After much sanding to get a smooth surface, I turned to fairing. I used West 410 low density filler, plus some graphite for the fairing compound. This worked well, and was pretty easy to sand. Here, the lump where the garboard glass lapped onto the bottom is being faired, as well as the lapping of the garboard glass at the stem.
After sanding the fairing compound, the plan was to put on one more coat of graphite epoxy, one coat of clear epoxy, and then paint.
However, the coat of graphite epoxy, as you can see, had extreme orange peal. The epoxy looked nice and smooth when I rolled and tipped it, but after 30 minutes or so, it developed this ugly texture.
I later did some experimenting, and determined that a small amount of cell-o-fill mixed in, at the rate of 1T per 4oz of epoxy, will take care of this. It seems to have something to do with laying the epoxy over epoxy that has graphite in it.
So, yet another round of sanding with the long board! After doing that again, I wasn't about to risk another coat of epoxy, and I decided I didn't want to paint over the graphite epoxy. So, I made a decision to lay down some primer.
Next, I cut and fit UHMW strips to the skeg bottoms, drilled pilot holes in the skegs, overdrilled these holes and filled with thickened epoxy, and then gave the skegs three coats of clear epoxy.
Here the skegs are being glued in place. I put two screws through the hull into each skeg - one at each end - which I could reach from below (above?). These served to position the skegs while the epoxy cured. As you can see, I also applied pressure from above and clamps at the stern.
Then large fillets were applied to really hold those skegs onto the hull.
While skeg epoxy was curing, I crawled around under the boat applying fillets to the underside of the deck to plank and deck to carlin joints. And here you can see the bottom of one of my deck cleat backing plates.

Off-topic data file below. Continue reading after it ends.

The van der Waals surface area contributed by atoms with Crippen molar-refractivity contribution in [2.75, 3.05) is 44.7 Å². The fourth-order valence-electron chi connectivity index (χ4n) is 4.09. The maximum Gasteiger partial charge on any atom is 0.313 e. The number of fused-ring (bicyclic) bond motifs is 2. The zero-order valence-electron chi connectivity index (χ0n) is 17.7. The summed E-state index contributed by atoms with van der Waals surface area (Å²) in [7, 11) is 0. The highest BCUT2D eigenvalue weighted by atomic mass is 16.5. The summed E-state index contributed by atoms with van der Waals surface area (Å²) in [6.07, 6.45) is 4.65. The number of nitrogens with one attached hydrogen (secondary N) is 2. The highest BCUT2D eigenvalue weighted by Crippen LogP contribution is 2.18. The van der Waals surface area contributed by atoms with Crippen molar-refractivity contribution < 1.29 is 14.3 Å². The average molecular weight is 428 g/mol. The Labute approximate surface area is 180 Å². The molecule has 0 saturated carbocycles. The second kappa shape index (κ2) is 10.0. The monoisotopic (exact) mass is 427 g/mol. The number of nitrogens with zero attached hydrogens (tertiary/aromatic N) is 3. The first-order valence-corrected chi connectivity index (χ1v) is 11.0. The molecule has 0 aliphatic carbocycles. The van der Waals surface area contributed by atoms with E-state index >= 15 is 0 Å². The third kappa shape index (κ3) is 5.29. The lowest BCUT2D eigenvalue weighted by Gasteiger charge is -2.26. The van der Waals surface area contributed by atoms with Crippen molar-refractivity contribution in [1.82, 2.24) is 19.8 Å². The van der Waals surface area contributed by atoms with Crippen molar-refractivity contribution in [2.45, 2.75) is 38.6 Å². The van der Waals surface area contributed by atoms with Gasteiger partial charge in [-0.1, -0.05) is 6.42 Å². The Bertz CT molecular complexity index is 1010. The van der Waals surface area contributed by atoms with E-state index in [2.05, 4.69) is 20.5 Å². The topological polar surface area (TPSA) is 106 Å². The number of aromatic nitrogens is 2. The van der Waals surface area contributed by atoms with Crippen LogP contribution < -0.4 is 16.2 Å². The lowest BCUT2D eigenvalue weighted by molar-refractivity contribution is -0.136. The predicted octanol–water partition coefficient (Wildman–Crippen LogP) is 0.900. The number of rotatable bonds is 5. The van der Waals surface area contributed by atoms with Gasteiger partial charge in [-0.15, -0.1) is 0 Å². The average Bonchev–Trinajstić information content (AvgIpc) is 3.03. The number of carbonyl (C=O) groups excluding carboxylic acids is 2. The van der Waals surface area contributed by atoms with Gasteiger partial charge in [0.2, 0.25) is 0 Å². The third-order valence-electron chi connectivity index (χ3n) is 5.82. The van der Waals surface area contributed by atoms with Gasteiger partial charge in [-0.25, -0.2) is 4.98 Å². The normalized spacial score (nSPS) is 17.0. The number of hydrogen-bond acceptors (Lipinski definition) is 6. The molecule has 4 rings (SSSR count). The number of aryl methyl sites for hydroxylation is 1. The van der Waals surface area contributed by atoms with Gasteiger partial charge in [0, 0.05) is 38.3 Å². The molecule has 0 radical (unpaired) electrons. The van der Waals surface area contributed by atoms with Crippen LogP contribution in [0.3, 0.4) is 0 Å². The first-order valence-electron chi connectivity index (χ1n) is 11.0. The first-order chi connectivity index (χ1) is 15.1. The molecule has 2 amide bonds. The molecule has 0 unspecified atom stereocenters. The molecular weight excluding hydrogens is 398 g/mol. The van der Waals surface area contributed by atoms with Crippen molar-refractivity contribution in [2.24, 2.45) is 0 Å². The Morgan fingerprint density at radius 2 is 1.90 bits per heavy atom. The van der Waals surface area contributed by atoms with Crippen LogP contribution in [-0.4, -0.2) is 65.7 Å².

Access to some of these joints was a real pain, what with saw horses in the way. I did not put fillets between BH1 and BH2 - might have been able to reach them, but I probably would have hurt myself doing it.
Here we are after 3 coats of primer. I used Interlux PrimeKote, which is a two-part product intended for use under two-part paints - I am using Interlux Perfection paint on the bottom of the hull, also a two-part product, for its durability.
I used pretty close to two quarts of primer on the hull. It doesn't flow out very well, so the first two coats required a fair bit of sanding to remove the brush marks. So, on the third coat, I used the roller to do the tipping by floating the roller over the paint about as lightly as possible and still be touching the surface. The result was a light orange peel texture which was much easier to sand than brush strokes.
The two-part products are pretty smelly, so you definately want to have the right safety equipment. I used a tyvek suit with a hood, full face respirator, gloves, and my usual bank of box fans to keep air moving. You don't want to have any skin exposed while applying this stuff, as it is a skin irritant. And you definately don't want to spray it.
I finished sanding with 320 grit, and then started masking.
Here we are after applying 3 coats of Perfection, about 8 oz per coat. I thinned it about 12-13% each coat.
This paint took some practice to do well (not sure I am quite there yet, but better). It runs easily, and takes just the right touch to tip out the bubbles without leaving brush strokes.
The 2nd coat was really hard to get right - I applied it one day after first coat, without sanding - so I literally could not see what I was applying. The only clue you have for coverage is the size and consistency of the bubbles. The result was some dry spots where I started and hadn't quite figured things out yet.
I waited one more day and sanded lightly between 2nd and 3rd coats, and it was much easier to see the applied paint. But no matter what I tried, there is still tons of dust in every coat. Seems like you would have to take the boat to an auto paint shop where they can filter the air to avoid this.
In a couple days, I will mask again and paint the topsides - they will be dark blue.